Hello from Chad and welcome to my first blog of 2016. I arrived safely with all of my luggage on 7th January and had the first week and a bit to unpack and settle into my house on the compound here at Guinebor II Hospital. That first week also enabled me to say hello to my Chadian work colleagues, 90% of whom are the same as when I was here last time. It has been really good to see them all again. By far my best welcome back was from my pharmacy colleague Elisabeth who greeted me with a big smile, lots of whooping, then gave me the biggest hug possible and proceeded to lift me up and down three times!! Other staff asked after my family and a lot of people told me, with a big encouraging smile, that I had gained weight! This is most definitely not an insult, weight gain is seen as a good thing here as it means you’re eating well and are being well looked after.
So I’ve been here for 4 weeks now but to be honest it feels a lot longer. In a weird way it feels like the 22 months since I left never happened. They obviously most definitely did, and I learned a lot in those 22 months, but I think that because the UK/France and Chad are so vastly different, it’s like they’re two completely different worlds. I’ve left my ‘Europe world’ and re-entered my ‘Chad world’ and it feels like I’m just continuing on from March 2014. It’s an odd feeling in a way but also strangely comforting. I’ve not got to learn how to live here as I’ve done it before. I’ve had to relearn my way into town along the dirt tracks though, as numerous buildings have been built in Guinebor and the surrounding area since I left, some of which are built where the ‘road’ used to be! Some of the shops in town have moved. Some of the shops I used to buy things in are now more expensive than others that used to be on the pricier-side. The internet infrastructure is much better. The airport has been completely renovated. More roads in town are tarred. Apart from all that, N’Djamena is pretty much how I left it in 2014.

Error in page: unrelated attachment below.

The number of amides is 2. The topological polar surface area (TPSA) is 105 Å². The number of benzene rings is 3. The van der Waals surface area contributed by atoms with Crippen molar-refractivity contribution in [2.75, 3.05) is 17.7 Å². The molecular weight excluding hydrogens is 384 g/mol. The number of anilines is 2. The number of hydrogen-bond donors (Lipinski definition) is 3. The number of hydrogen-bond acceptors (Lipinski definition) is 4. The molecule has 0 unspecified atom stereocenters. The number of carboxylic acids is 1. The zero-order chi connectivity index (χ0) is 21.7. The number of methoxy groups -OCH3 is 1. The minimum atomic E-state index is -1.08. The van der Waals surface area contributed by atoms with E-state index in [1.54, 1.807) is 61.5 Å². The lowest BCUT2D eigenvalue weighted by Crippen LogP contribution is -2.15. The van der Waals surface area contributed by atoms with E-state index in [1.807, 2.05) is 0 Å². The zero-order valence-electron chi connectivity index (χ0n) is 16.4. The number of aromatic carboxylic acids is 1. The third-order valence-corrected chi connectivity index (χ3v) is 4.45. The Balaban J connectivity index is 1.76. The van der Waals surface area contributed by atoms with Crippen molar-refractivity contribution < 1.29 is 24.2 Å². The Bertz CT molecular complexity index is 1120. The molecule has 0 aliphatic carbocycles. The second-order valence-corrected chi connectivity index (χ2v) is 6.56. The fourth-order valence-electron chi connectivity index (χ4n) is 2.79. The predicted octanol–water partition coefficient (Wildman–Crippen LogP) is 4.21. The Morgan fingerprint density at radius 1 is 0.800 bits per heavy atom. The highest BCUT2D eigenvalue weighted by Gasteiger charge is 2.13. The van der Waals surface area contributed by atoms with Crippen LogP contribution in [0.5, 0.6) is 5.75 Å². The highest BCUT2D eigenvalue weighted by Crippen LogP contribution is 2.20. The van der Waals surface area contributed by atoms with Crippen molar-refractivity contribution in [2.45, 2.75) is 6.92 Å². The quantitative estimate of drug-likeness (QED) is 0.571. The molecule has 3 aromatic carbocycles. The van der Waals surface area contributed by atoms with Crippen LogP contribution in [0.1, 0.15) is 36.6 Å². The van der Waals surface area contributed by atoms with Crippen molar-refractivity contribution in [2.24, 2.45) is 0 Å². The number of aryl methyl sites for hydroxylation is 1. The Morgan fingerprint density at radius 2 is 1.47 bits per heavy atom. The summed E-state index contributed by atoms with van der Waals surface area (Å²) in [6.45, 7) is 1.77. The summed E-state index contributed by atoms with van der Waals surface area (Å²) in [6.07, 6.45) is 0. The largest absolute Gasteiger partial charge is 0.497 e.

The pharmacy team is still the same and seem to be doing a great job. It’s been good to get re-acquainted with them and share news.
|With pharmacy colleagues|
My role here at the hospital is still evolving but I am currently doing some hospital personnel management (cue a steep learning curve of Chadian employment law, in French obviously), as well as having supervisory oversight of the pharmacy and the lab. There’s a lot involved in keeping the hospital running, as I’m beginning to find out!
However it’s always good to remind myself why I’m here and it’s to contribute to the provision of high quality compassionate health care for our many patients.
|Some of the day's patients and relatives|
It’s been a good first month, I know I’m where I’m meant to be. I am really noticing my improved level of French, thanks to my studies at Les Cèdres. I am loving the perpetual blue sky and temperatures of a ‘chilly’ 17C in the mornings and highs of 25C. (I’m enjoying it whilst it lasts!). I’d forgotten exactly how dry Chad is. With a humidity of just 10%, my heels cracked in the first week as I forgot the need to douse them with lotion!
I’ll leave you with a picture I quickly snapped the other evening out in Guinebor II on my way home. I love African sunsets!
|Sunset at Guinebor II|